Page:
Create a safe space

People should feel they are able to safely engage in expressing themselves and receive support in a safe manner with appropriate guidance and rules to ensure theirs and others’ safety and privacy is maintained.

Further description

Creating safe spaces covers a number of players. It spans across the individual, the groups of other people they may be interacting with, the staff who deliver services and the people who may be out to cause intentional harm.

Our understanding of ‘spaces’ is not limited to a physical building. Spaces can mean a one-to-one phone call, a peer group forum or a livestream with speakers, amongst many others. Creating safe spaces includes considering and implementing; 

Safeguarding practices 

Safeguarding is a well known practise and set of implemented provisions which are in place to keep people safe. Safeguarding practise is particularly important and widely implemented in childrens, young people and vulnerable adult services and sectors. 

In Barnardo’s online policy on safeguarding they outline it as; 

• Protecting from maltreatment;

• Preventing impairment of health and development;

• Ensuring people grow up in circumstances consistent with the provision of

safe and effective care;

• Taking action to enable all children to have the best outcomes.

Safeguarding policies exist to outline procedures in ensuring they protect the welfare of children and young people using and receiving services provided. This includes responding to direct concerns of safeguarding raised by children and young people. Making sure these are implemented, widely understood and actionable will ensure you have the safety of your users front and centre. 

Create psychologically safe environments 

Psychological safety is the idea that someone feels safe to take interpersonal risks with the people around them. They're not afraid of being labelled or criticised for saying what they are thinking and feeling.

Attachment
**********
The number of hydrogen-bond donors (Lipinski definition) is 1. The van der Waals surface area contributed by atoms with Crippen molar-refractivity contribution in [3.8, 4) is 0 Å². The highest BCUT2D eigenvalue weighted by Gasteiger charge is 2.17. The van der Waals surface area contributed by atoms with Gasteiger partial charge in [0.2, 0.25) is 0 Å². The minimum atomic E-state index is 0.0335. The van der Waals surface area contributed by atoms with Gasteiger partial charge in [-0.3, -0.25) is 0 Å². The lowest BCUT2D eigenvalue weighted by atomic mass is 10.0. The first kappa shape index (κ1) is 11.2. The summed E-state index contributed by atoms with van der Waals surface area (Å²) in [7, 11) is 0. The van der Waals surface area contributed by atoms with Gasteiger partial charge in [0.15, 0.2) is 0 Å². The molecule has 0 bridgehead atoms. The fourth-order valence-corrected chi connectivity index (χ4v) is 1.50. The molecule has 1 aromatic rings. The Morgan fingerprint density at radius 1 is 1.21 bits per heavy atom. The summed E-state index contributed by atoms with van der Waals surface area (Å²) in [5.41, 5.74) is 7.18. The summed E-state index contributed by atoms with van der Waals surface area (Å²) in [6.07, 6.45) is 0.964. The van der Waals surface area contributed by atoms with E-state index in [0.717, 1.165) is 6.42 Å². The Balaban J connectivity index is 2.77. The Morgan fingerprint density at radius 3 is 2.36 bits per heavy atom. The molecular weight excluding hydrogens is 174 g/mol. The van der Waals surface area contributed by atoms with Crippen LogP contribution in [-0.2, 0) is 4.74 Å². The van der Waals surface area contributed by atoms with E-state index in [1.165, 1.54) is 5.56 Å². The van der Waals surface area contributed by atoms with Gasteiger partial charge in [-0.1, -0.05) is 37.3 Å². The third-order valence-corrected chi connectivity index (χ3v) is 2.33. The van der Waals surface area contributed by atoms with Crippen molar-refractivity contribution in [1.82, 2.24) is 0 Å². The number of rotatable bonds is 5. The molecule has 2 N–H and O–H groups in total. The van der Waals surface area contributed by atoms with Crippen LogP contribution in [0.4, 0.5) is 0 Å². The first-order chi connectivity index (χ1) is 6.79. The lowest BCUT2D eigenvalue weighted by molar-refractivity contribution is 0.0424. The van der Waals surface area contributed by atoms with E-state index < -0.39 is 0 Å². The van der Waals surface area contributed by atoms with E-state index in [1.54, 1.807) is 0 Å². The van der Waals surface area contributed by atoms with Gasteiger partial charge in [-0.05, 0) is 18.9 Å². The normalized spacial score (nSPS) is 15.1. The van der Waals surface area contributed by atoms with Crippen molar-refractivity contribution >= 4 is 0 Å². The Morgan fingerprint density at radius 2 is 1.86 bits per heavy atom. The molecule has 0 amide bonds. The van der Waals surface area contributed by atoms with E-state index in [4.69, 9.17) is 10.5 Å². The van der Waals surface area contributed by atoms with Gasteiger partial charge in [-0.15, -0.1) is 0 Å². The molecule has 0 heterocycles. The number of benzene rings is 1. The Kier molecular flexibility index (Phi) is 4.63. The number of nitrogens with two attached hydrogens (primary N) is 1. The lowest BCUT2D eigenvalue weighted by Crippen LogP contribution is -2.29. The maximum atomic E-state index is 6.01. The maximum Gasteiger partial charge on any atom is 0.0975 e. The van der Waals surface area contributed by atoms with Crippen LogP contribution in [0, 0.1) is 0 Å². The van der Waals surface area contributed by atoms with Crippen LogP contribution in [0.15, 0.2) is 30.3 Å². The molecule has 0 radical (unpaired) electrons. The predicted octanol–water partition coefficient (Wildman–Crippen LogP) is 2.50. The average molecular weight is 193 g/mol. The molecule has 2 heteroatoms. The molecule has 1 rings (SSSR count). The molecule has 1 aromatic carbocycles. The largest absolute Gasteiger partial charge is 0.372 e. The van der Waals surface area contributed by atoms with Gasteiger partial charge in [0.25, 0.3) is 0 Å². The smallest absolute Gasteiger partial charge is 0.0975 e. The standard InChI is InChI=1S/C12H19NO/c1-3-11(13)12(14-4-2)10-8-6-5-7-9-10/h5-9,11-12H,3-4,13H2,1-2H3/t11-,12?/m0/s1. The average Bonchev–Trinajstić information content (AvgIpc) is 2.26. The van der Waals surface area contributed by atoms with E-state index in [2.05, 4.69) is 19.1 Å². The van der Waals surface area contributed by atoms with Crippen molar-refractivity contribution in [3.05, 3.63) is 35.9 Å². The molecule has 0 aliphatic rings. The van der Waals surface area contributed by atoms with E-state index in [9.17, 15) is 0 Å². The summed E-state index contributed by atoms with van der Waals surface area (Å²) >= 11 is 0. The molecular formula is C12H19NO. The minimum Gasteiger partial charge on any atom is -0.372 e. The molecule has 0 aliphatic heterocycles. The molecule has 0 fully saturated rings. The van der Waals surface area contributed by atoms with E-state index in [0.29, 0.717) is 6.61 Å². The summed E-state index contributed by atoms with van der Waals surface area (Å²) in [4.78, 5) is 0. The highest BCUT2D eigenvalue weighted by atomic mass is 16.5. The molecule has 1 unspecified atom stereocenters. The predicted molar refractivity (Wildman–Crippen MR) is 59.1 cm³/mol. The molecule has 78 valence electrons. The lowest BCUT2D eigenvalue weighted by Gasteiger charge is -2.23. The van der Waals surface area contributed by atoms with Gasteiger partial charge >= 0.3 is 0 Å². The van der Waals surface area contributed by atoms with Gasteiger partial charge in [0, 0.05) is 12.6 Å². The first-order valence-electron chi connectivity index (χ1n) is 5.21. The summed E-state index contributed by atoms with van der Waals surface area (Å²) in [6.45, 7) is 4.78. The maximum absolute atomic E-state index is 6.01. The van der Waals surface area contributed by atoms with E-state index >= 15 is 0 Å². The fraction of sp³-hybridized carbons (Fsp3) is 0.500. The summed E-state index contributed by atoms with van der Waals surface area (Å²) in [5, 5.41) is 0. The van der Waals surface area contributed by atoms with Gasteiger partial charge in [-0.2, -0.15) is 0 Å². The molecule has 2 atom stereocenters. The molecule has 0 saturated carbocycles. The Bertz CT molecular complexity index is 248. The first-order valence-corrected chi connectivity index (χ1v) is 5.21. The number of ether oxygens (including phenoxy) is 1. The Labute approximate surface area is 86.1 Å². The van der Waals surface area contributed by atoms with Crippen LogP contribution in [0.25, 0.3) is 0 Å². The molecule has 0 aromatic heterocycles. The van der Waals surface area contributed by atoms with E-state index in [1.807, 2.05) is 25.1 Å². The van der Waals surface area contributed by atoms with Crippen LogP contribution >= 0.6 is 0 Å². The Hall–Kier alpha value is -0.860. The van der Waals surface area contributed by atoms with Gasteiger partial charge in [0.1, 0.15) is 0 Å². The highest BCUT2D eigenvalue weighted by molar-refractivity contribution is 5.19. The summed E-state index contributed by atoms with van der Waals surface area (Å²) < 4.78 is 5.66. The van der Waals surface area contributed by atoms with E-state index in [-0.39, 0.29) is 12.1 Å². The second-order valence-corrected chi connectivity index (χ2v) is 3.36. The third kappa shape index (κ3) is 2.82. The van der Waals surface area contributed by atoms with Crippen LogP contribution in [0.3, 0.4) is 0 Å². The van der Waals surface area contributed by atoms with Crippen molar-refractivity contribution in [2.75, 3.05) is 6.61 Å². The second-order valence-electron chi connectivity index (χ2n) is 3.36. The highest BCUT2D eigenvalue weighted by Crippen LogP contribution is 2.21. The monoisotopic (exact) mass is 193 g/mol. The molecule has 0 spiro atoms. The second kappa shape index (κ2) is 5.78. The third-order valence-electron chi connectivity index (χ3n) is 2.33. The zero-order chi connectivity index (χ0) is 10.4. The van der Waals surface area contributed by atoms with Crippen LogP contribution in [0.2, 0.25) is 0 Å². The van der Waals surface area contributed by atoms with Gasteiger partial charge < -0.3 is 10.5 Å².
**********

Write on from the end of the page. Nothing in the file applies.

To support young people you need to create an atmosphere of trust in which they are comfortable actively participating and engaging with your services.

Spaces, whether on or offline, personal or peer to peer, need to ensure people are respected and can engage on their own terms with their own means of communication, without judgement. Considering the psychological safety of users in service environments is important to ensure that harm is mitigated. Allowing people to set their own boundaries is an important step of engaging in delivery. 

Outlined by NPC and based on the Youth Programme Quality Intervention, a psychologically safe environment can include:

• Fostering a positive emotional climate that is mutually respectful, equitable and encouraging;

• Conveying warmth and respect, with staff using sincere positive and warm words, with a warm tone of voice and body language;

• Creating safe spaces in which young people share and support each other, such as being able to speak without being interrupted;

• Demonstrating positive group management styles, characterised by proactive or positive approaches such as calm redirection;

• Demonstrating mutual accountability, with staff holding themselves and young people accountable to agreed standards of behaviour; and

• Actively including young people, without bias, from all backgrounds including different genders, religions or sexual orientation.

Implementing ways to keep users from immediate harm 

People can find themselves in short or long term unsafe conditions that may require them to pause, stop or change their interaction with your service. This can be a direct result of your service functionality, for example, releasing information online that perpetrators could use to victimize them. Or it could be an external factor, like an abusive partner entering a room where you are engaged in an online therapy session.